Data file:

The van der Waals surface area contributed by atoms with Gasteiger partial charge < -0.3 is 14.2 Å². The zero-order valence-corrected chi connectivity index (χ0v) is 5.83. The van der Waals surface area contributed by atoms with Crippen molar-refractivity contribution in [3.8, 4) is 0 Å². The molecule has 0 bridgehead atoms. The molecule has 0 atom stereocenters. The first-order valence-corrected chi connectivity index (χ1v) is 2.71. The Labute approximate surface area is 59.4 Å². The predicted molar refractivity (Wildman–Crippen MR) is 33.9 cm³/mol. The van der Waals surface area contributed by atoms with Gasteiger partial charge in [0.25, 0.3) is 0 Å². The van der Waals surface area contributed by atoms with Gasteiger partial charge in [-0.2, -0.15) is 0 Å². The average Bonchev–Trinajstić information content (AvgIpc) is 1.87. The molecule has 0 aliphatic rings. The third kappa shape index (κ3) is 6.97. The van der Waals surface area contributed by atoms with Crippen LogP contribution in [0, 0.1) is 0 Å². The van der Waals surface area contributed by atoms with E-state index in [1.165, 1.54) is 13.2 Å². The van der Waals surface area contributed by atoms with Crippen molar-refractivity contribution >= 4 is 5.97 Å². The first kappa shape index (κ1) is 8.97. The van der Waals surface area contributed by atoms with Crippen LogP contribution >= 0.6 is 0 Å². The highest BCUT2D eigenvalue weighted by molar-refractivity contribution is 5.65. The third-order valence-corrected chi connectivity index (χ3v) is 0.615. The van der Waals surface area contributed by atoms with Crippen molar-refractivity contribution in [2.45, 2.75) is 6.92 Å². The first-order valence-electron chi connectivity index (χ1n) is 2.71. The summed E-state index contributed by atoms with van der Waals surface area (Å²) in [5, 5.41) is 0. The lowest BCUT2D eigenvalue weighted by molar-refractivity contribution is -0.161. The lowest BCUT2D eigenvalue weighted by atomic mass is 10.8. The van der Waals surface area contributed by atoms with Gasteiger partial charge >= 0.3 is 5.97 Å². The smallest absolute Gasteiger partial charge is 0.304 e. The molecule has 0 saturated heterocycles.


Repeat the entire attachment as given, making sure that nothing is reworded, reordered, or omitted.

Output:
The van der Waals surface area contributed by atoms with Gasteiger partial charge < -0.3 is 14.2 Å². The zero-order valence-corrected chi connectivity index (χ0v) is 5.83. The van der Waals surface area contributed by atoms with Crippen molar-refractivity contribution in [3.8, 4) is 0 Å². The molecule has 0 bridgehead atoms. The molecule has 0 atom stereocenters. The first-order valence-corrected chi connectivity index (χ1v) is 2.71. The Labute approximate surface area is 59.4 Å². The predicted molar refractivity (Wildman–Crippen MR) is 33.9 cm³/mol. The van der Waals surface area contributed by atoms with Gasteiger partial charge in [0.25, 0.3) is 0 Å². The van der Waals surface area contributed by atoms with Gasteiger partial charge in [-0.2, -0.15) is 0 Å². The average Bonchev–Trinajstić information content (AvgIpc) is 1.87. The molecule has 0 aliphatic rings. The third kappa shape index (κ3) is 6.97. The van der Waals surface area contributed by atoms with Crippen LogP contribution in [0, 0.1) is 0 Å². The van der Waals surface area contributed by atoms with E-state index in [1.165, 1.54) is 13.2 Å². The van der Waals surface area contributed by atoms with Crippen molar-refractivity contribution >= 4 is 5.97 Å². The first kappa shape index (κ1) is 8.97. The van der Waals surface area contributed by atoms with Crippen LogP contribution >= 0.6 is 0 Å². The highest BCUT2D eigenvalue weighted by molar-refractivity contribution is 5.65. The third-order valence-corrected chi connectivity index (χ3v) is 0.615. The van der Waals surface area contributed by atoms with Crippen molar-refractivity contribution in [2.45, 2.75) is 6.92 Å². The first-order valence-electron chi connectivity index (χ1n) is 2.71. The summed E-state index contributed by atoms with van der Waals surface area (Å²) in [5, 5.41) is 0. The lowest BCUT2D eigenvalue weighted by molar-refractivity contribution is -0.161. The lowest BCUT2D eigenvalue weighted by atomic mass is 10.8. The van der Waals surface area contributed by atoms with Gasteiger partial charge >= 0.3 is 5.97 Å². The smallest absolute Gasteiger partial charge is 0.304 e. The molecule has 0 saturated heterocycles.